Uplyme Parish Magazine Article - June 2016 Featured

CDS Project Area Delivery - June 2016 CDS Project Area Delivery - June 2016 Connecting Devon & Somerset

Broadband update….
Concerns about our poor broadband service now account for the majority of queries I receive as Ward Member, similar in scale only to those relating to planning!

Misinformation persists, leaving many confused…
Unfortunately, there is an enormous amount of misrepresentation of performance by Central Government, Connecting Devon and Somerset and BT.
“CDS is well set to achieve the Government’s target to provide an average of 90% of homes and businesses across Devon and Somerset with access to superfast broadband by the end of 2016.”

Is simply ‘impossible’....

still as fundamentally misunderstood, and misrepresented as it was back in 2012...

The widely bandied target and claimed progress toward 95% delivery of fibre optic broadband and ‘Superfast Broadband’ is practically impossible with the ‘Fibre to the Cabinet – FTTC’ infrastructure deployed by our effective monopoly supplier BT.

What does FTTC mean?
This means that the connection between the telephone exchange and ‘little green cabinets’ near to our properties is optical fibre, but the connection from the cabinet to the property itself is the ‘ageing’ copper at best.

Why does it say I am ‘Live’ when I cannot get Superfast Broadband?
The map here is from the Connecting Devon and Somerset Website. The key is;
Blue – Under evaluation
Orange – Coming soon
Green – Live! and
Black – Covered by BT
So this means that the areas in Green and Black all have Superfast Broadband already and that in Orange will so soon – so what is all the fuss, we will all be fine….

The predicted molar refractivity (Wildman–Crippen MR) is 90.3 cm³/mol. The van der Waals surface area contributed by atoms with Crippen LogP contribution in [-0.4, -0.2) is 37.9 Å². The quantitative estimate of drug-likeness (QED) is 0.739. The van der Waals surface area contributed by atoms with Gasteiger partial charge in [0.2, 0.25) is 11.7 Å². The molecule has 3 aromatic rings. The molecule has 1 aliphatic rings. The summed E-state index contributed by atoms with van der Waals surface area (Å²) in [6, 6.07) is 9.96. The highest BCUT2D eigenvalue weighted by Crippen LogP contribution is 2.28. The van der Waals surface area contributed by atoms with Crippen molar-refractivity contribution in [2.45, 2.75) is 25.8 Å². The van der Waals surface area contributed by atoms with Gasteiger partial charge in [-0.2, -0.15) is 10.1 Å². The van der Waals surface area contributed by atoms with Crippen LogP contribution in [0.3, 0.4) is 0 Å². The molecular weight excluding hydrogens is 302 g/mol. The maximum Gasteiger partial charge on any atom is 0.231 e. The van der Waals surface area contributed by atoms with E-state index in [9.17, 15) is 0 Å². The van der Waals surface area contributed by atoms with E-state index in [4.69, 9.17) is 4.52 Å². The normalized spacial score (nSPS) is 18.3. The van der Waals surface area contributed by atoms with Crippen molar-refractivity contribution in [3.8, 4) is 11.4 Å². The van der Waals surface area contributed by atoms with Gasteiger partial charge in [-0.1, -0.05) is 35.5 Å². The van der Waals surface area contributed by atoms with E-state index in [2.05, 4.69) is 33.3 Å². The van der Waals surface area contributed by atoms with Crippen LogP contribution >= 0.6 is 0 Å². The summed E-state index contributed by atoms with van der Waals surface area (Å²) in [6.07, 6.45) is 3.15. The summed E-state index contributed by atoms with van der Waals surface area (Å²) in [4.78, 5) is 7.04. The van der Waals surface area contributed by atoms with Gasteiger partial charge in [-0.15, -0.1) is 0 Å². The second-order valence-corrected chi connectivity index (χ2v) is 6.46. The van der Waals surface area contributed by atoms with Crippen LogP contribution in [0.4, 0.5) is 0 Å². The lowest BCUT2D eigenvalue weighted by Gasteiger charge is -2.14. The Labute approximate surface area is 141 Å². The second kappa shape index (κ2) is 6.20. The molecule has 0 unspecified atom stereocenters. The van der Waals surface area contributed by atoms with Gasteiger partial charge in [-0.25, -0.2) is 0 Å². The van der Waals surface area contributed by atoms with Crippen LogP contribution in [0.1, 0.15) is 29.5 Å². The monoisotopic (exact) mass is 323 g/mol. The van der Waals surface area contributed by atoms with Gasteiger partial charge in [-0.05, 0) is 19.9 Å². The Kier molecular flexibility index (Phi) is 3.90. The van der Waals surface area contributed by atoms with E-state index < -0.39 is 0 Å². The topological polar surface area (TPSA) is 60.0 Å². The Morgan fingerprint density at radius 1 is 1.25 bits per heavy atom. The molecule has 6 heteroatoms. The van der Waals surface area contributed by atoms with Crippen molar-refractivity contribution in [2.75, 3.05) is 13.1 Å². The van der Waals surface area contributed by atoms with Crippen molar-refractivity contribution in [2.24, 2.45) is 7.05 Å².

Speeds over optical fibre are maintained, but over the section between the cabinet and your premises speeds decrease rapidly, with a practical impossibility of Superfast Broadband to more remote premises. All over approx. 1.5Klm cable run from the Cabinet will not get Superfast Broadband (at 24Mb+)

That’s only a few outlying farms, so does it matter?
The figure is rather larger - Taking the performance figures to date from CDS, this accounts for a full 15% of premises counted toward the claimed premises ‘passed’ (all in Green and Black areas, soon to have Orange and some of Blue added) yet unable to receive superfast speeds.

Overall, I believe that nearer 25% will not be capable of getting Superfast Broadband when Phase 1 is successfully completed, suggesting a ‘realistic’ performance should therefore be a maximum of 75% - NOT 90%. Less densely populated rural areas, like Uplyme and the rest of Trinity, fair particularly badly.

This assessment is further supported by another map, again from the same Connecting Devon and Somerset website.

16-05-15 CDS Area Basic Broadband 2Mb Access copyThis map covers the same area as that on the previous page. Areas highlighted in Red illustrate postcodes currently with a maximum broadband speed, for more than 10% of properties in the postcode of LESS THAN 2MB.